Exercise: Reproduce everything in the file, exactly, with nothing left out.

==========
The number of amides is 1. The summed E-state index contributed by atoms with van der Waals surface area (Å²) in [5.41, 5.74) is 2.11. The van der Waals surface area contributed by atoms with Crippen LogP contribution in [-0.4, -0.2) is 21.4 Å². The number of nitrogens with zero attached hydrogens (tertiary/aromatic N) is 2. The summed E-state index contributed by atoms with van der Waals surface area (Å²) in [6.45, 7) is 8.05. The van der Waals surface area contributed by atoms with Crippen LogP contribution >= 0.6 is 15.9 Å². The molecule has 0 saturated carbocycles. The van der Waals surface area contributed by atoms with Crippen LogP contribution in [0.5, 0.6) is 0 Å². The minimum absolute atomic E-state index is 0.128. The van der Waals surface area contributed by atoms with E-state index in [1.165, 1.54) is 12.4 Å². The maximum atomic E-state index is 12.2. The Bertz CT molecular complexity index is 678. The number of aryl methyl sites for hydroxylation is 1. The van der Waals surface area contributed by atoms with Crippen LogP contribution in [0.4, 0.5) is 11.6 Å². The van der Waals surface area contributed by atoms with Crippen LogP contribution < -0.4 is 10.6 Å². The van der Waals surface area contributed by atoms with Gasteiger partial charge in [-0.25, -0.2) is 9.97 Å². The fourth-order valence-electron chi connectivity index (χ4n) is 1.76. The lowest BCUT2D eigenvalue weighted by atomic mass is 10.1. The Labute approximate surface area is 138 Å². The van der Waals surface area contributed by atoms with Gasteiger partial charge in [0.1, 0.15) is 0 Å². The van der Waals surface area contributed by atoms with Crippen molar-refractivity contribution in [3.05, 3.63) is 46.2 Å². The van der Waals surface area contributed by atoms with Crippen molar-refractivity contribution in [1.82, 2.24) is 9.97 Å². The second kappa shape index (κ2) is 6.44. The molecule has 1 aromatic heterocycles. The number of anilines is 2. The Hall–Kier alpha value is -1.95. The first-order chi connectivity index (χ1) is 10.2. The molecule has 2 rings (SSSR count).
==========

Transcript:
The number of amides is 1. The summed E-state index contributed by atoms with van der Waals surface area (Å²) in [5.41, 5.74) is 2.11. The van der Waals surface area contributed by atoms with Crippen LogP contribution in [-0.4, -0.2) is 21.4 Å². The number of nitrogens with zero attached hydrogens (tertiary/aromatic N) is 2. The summed E-state index contributed by atoms with van der Waals surface area (Å²) in [6.45, 7) is 8.05. The van der Waals surface area contributed by atoms with Crippen LogP contribution >= 0.6 is 15.9 Å². The molecule has 0 saturated carbocycles. The van der Waals surface area contributed by atoms with Crippen LogP contribution in [0.5, 0.6) is 0 Å². The minimum absolute atomic E-state index is 0.128. The van der Waals surface area contributed by atoms with E-state index in [1.165, 1.54) is 12.4 Å². The maximum atomic E-state index is 12.2. The Bertz CT molecular complexity index is 678. The number of aryl methyl sites for hydroxylation is 1. The van der Waals surface area contributed by atoms with Crippen LogP contribution in [0.4, 0.5) is 11.6 Å². The van der Waals surface area contributed by atoms with Crippen LogP contribution < -0.4 is 10.6 Å². The van der Waals surface area contributed by atoms with Gasteiger partial charge in [-0.25, -0.2) is 9.97 Å². The fourth-order valence-electron chi connectivity index (χ4n) is 1.76. The lowest BCUT2D eigenvalue weighted by atomic mass is 10.1. The Labute approximate surface area is 138 Å². The van der Waals surface area contributed by atoms with Gasteiger partial charge in [0.1, 0.15) is 0 Å². The van der Waals surface area contributed by atoms with Crippen molar-refractivity contribution in [3.05, 3.63) is 46.2 Å². The van der Waals surface area contributed by atoms with Crippen molar-refractivity contribution in [1.82, 2.24) is 9.97 Å². The second kappa shape index (κ2) is 6.44. The molecule has 1 aromatic heterocycles. The number of anilines is 2. The Hall–Kier alpha value is -1.95. The first-order chi connectivity index (χ1) is 10.2. The molecule has 2 rings (SSSR count).